Seven months after filing for an initial public offering, WeWork is planning to raise as much as $4 billion in debt to refill its corporate coffers, according to news accounts citing sources familiar with the shared office provider’s discussions.
The planned offering would aim to raise $3 billion to $4 billion, according to a report in the Wall Street Journal, with the debt facility potentially growing to as much as $10 billion in coming years, and would be in addition to whatever funds the loss-making company could raise through its stock debut.
The debt issue, which could be on the way within the coming months, according to an account by Reuters, would be in addition to whatever funds WeWork might raise through a stock offering, the potential timing and financial details of which have not yet been made public.
The debt financing round is seen as a way to boost confidence in the money-losing $47 billion start-up after shares of fellow unicorns Uber and Lyft have fallen below their IPO prices this year.
Replenishing the Capital Supply
WeWork, which rebranded as the We Company earlier this year, has been discussing its debt deal with bankers including David Solomon, the chief executive of Goldman Sachs and JP Morgan Chase boss Jamie Dimon, according to the Wall Street Journal story, with the two banks said to be managing the offering.
The debt offering could help alleviate concerns about WeWork’s burn rate after the company lost $1.9 billion in 2018 – nearly double its 2017 shortfall. The Softbank-backed shared office provider has been racing to expand globally, while sitting on cash stock pile of $6 billion in cash as of the first quarter of this year, according to a company representative.
An extra $4 billion in dry powder could reassure investors who may have grown concerned when WeWork’s primary backer, Softbank, was unable to follow through on a previously planned $16 billion investment in the New York-based startup last year.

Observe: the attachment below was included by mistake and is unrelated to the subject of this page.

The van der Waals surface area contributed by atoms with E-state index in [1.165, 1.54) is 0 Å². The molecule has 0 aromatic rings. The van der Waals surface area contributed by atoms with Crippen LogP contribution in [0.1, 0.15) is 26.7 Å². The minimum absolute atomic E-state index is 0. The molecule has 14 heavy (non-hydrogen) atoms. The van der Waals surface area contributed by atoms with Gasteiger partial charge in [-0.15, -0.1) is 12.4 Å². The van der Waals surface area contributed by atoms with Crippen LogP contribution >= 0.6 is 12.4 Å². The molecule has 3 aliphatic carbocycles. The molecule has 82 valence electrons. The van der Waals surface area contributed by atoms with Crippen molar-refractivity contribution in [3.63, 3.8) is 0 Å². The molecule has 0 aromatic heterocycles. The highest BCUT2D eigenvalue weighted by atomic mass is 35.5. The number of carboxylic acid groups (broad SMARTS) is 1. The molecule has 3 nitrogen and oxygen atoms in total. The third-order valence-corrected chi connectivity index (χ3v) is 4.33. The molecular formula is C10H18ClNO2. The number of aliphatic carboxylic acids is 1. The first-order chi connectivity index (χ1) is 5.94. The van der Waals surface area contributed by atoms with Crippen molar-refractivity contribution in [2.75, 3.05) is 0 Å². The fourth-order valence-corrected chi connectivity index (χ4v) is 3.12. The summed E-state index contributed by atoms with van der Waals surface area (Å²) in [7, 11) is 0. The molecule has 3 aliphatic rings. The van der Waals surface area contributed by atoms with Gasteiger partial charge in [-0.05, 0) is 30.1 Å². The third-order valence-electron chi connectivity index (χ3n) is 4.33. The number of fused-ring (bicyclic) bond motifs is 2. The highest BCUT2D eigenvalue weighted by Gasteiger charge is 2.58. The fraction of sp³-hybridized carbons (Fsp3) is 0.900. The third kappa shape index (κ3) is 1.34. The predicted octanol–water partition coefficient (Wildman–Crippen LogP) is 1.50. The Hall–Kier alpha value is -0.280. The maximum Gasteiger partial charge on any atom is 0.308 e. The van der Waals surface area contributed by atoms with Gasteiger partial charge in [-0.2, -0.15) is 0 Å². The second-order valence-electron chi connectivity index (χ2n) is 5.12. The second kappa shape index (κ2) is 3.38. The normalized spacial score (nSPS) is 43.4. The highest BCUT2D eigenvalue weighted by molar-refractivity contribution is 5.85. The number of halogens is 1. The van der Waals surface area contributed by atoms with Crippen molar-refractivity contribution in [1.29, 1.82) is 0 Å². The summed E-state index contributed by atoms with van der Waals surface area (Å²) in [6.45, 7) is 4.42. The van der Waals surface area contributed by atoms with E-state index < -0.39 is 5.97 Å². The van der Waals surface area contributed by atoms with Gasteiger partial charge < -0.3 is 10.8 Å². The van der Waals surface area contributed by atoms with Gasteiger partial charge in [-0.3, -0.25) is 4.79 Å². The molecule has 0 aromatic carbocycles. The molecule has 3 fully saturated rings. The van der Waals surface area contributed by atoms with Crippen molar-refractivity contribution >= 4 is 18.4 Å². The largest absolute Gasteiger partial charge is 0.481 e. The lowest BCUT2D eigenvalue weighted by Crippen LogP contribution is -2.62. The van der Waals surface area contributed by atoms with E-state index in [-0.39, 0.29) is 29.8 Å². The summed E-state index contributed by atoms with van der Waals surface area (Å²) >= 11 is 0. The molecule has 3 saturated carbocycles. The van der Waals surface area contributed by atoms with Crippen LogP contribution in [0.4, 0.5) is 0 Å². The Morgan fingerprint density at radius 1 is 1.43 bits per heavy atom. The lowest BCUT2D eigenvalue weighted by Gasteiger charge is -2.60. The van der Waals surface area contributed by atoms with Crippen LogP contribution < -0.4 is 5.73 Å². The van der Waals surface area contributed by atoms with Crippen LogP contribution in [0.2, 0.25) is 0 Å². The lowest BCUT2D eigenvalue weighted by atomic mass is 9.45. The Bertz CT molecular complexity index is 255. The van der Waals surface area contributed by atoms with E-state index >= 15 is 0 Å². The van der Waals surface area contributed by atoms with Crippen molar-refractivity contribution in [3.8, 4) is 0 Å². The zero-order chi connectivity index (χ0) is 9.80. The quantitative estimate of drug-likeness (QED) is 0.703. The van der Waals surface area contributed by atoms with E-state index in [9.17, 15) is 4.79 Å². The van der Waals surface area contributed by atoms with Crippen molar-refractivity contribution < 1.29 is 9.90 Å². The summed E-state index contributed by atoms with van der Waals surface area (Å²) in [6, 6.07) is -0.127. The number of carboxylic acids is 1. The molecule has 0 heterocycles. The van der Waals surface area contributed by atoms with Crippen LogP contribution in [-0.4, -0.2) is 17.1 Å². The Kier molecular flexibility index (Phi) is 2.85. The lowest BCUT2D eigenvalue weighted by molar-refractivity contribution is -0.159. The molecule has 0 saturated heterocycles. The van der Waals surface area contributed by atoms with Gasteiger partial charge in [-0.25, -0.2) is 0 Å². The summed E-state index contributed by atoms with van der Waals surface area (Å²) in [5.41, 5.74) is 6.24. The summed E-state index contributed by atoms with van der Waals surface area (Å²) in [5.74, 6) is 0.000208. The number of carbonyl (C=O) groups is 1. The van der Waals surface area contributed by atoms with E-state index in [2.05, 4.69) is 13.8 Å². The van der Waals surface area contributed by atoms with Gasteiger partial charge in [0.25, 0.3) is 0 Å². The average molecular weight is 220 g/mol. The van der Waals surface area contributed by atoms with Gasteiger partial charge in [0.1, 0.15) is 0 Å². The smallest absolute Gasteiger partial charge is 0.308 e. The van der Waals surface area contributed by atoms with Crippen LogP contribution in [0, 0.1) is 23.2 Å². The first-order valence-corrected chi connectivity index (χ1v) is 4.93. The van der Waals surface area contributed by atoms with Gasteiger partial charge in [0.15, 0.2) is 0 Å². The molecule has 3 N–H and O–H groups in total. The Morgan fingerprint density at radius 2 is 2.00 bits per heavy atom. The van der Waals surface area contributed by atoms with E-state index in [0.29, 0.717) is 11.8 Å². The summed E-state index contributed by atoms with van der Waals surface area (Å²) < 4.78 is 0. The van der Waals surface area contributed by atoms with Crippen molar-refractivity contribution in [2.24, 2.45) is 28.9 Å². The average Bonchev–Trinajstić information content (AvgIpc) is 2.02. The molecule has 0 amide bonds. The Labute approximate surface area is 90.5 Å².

While WeWork has adjusted its expansion flight path toward partnerships with landlords to cut capital expenditures, without the fresh source of funding, the company would run out of cash by around the end of 2021 if it maintained its 2018 burn rate.
According to financials cited in an earlier Wall Street Journal story, WeWork, which typically signs long term office leases with landlords to then sublet rooms and desks to tenants on a short term basis, had around $34 billion in lease obligations at the end of 2018 – nearly double the rental liabilities it had at the end of the previous year.
Eyes on the IPO Prize
WeWork’s debt plan indicates that the company may be conscious of the fate of its Softbank stablemate Uber which, two months after its May IPO, is still trading at more than 3 percent below its debut price.
During this year WeWork has been taking steps to ensure its financial fitness in the run-up to the market premiere including entering talks to buy out its India partner for up to $1 billion and setting up an independent investment fund to resolve potential conflicts of interest raised by CEO Adam Neumann’s investments in properties which he later leased to his own company.
In Asia, while WeWork has a pair of new Kowloon East facilities slated to open in Hong Kong within the coming months, it has also tempered its expansion in the region’s most expensive city by reportedly walking away from a number of potential new lease deals during 2019.